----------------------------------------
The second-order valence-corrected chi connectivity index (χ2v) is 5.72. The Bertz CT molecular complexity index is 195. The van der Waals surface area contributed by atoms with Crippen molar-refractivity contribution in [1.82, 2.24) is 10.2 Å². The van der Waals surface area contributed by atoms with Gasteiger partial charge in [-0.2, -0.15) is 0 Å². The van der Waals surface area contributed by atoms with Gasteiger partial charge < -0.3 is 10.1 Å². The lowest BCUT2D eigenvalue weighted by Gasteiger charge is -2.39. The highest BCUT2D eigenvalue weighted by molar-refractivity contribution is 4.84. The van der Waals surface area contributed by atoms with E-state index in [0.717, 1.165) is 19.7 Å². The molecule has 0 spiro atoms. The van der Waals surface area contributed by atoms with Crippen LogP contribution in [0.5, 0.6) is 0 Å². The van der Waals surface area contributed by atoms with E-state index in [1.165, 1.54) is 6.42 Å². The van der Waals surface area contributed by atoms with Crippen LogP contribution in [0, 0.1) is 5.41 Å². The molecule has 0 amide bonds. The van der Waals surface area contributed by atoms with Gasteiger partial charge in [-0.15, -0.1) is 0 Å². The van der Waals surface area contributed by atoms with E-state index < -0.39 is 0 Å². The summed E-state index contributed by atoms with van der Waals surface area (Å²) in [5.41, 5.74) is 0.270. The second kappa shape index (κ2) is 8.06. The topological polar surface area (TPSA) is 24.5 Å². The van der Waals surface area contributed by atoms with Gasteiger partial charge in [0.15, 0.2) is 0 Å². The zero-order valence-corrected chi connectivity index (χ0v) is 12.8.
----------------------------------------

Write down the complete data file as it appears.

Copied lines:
The second-order valence-corrected chi connectivity index (χ2v) is 5.72. The Bertz CT molecular complexity index is 195. The van der Waals surface area contributed by atoms with Crippen molar-refractivity contribution in [1.82, 2.24) is 10.2 Å². The van der Waals surface area contributed by atoms with Gasteiger partial charge in [-0.2, -0.15) is 0 Å². The van der Waals surface area contributed by atoms with Gasteiger partial charge < -0.3 is 10.1 Å². The lowest BCUT2D eigenvalue weighted by Gasteiger charge is -2.39. The highest BCUT2D eigenvalue weighted by molar-refractivity contribution is 4.84. The van der Waals surface area contributed by atoms with E-state index in [0.717, 1.165) is 19.7 Å². The molecule has 0 spiro atoms. The van der Waals surface area contributed by atoms with Crippen LogP contribution in [0.5, 0.6) is 0 Å². The van der Waals surface area contributed by atoms with E-state index in [1.165, 1.54) is 6.42 Å². The van der Waals surface area contributed by atoms with Crippen LogP contribution in [0, 0.1) is 5.41 Å². The molecule has 0 amide bonds. The van der Waals surface area contributed by atoms with Gasteiger partial charge in [-0.15, -0.1) is 0 Å². The van der Waals surface area contributed by atoms with E-state index < -0.39 is 0 Å². The summed E-state index contributed by atoms with van der Waals surface area (Å²) in [5.41, 5.74) is 0.270. The second kappa shape index (κ2) is 8.06. The topological polar surface area (TPSA) is 24.5 Å². The van der Waals surface area contributed by atoms with Gasteiger partial charge in [0.15, 0.2) is 0 Å². The zero-order valence-corrected chi connectivity index (χ0v) is 12.8.